Tom Cruise is taking a break from Mission: Impossible 6.
Just three days after news broke that the 55-year-old actor was injured while performing a stunt on the film's London set, Paramount Pictures confirms that Cruise broke his ankle in a statement released to ET on Wednesday.
"During production on the latest Mission: Impossible film, Tom Cruise broke his ankle while performing a stunt," the statement reads. "Production will go on hiatus while Tom makes a full recovery, and the film remains on schedule to open July 27, 2018."
"Tom wants to thank you all for your concern and support and can't wait to share the film with everyone next summer," the statement adds.
Director Christopher McQuarrie also spoke out on the incident this week, telling EmpireOnline.com, "Tom is great. He's in very good spirits."
"He's feeling great about the movie. Very excited in general," McQuarrie continues. "When I went to see him, the first thing he said when I walked in the room was, 'Dude, my ankle's broken.' Without missing a beat, I said, 'There's a silver lining to this cloud. We just don't know what it is yet.'"
McQuarrie says that despite Cruise's injury, filming will (eventually) resume.
"You never stop working," he explains. "You simply rearrange the order in which you were going to do certain things on the movie. This in fact gives us an opportunity to go into editorial and look at what we've shot and reassess the movie, which is a luxury you don't normally have because you're on a train that just doesn't stop ... we've already shot a huge chunk of the movie so you're just taking a big chunk of post-production and moving it up sooner. Then we go back to shooting when the hiatus is over, which is to the full benefit of the movie."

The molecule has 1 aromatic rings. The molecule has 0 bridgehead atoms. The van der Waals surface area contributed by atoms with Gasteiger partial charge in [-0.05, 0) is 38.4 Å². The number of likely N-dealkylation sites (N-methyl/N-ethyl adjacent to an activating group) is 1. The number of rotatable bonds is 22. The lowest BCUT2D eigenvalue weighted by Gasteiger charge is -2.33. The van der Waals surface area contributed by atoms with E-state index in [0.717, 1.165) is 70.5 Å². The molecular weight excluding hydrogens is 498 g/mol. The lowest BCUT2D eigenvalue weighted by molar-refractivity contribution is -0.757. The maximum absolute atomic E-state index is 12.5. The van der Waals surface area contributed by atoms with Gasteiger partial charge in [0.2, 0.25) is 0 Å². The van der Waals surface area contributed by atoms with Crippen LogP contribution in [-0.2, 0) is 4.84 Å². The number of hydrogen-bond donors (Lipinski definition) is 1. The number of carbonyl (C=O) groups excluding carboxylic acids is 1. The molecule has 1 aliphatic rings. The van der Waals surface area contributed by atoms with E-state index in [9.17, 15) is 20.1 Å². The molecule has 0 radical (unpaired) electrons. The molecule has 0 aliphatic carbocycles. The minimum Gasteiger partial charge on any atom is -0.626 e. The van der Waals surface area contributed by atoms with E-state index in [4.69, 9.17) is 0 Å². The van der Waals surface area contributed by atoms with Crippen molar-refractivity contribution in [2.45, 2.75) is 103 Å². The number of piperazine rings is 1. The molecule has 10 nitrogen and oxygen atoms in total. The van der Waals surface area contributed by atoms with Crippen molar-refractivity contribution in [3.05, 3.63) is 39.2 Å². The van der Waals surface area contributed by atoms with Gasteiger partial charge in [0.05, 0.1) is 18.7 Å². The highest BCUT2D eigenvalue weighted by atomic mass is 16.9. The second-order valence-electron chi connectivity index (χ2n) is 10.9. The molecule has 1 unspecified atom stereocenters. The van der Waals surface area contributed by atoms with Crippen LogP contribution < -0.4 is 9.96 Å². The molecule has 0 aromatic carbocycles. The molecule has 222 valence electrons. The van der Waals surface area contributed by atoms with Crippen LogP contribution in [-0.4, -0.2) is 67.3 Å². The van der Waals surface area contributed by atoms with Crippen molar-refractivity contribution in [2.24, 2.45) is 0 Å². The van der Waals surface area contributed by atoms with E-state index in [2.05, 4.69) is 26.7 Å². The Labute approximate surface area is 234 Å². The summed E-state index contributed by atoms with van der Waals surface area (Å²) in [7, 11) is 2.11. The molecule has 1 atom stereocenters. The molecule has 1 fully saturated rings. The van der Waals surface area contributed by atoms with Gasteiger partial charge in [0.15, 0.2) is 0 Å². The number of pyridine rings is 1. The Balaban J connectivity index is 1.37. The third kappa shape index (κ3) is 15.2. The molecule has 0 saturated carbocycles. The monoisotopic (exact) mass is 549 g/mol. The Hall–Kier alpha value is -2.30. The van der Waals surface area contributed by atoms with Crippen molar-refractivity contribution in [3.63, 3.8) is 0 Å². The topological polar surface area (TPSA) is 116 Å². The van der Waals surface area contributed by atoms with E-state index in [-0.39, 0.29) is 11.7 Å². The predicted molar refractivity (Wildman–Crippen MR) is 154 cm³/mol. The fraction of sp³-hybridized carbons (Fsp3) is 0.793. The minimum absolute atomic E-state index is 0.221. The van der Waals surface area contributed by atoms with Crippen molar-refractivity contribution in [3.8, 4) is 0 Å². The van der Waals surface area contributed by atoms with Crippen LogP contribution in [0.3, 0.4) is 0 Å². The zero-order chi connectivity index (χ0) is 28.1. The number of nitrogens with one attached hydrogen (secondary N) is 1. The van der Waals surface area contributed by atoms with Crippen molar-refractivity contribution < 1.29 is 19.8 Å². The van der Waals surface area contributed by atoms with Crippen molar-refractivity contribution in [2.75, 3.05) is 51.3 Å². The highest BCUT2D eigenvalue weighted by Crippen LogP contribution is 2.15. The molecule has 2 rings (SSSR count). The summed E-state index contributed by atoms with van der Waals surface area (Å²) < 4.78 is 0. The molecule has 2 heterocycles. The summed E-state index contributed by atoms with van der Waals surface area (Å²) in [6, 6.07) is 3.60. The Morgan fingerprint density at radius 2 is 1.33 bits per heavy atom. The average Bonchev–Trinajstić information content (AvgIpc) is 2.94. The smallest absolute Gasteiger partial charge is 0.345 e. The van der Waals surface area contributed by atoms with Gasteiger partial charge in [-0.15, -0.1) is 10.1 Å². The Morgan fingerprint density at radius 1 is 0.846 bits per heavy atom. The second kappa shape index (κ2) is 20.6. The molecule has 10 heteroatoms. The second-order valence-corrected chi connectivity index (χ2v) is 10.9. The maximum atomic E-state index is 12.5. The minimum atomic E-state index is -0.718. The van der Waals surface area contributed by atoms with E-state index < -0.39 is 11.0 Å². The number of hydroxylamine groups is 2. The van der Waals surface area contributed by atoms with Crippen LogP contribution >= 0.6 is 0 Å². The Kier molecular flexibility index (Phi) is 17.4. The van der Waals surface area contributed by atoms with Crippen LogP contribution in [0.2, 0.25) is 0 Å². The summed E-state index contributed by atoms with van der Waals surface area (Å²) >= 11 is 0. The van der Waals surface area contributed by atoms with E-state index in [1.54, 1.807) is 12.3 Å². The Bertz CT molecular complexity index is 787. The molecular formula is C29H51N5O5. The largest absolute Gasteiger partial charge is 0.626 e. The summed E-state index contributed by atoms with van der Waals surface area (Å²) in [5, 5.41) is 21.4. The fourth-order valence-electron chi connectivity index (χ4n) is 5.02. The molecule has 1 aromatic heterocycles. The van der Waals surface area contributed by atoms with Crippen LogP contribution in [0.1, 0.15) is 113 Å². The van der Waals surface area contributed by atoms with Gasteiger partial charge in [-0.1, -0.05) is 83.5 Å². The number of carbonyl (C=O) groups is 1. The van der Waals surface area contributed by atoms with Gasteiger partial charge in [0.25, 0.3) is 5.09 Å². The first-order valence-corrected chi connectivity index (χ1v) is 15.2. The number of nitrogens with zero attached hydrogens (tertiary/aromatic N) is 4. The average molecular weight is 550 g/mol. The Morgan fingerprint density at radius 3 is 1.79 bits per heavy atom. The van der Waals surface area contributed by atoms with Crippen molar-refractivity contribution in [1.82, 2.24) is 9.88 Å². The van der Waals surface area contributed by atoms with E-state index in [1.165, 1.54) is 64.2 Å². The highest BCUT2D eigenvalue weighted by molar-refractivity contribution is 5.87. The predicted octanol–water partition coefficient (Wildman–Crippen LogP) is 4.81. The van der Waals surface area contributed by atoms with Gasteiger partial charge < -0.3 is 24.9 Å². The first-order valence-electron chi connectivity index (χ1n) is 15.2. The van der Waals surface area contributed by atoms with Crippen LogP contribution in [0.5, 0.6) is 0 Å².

As for what actually led to Cruise's injury? McQuarrie gives the outlet a play-by-play of what happened.
"The speculation was that Tom had somehow missed or fell short. The truth is that the stunt was never designed for Tom to jump from rooftop to rooftop which, a) would have been pretty boring and b) when you see the actual shot you'll understand how it was designed," he says. "Also, when you look at what was posted on the internet, you can see Tom do the same stunt multiple times. He was always supposed to slam into the side of the building. That’s what gives the stunt its energy."
"He was completely safe the entire time he was doing that," McQuarrie adds. "He was padded. What happened is a matter of coordinating what Tom is doing with what the camera is doing, which means you have to do it a number of times. And on the fourth try, he hit the building at a slightly different angle and he broke his ankle."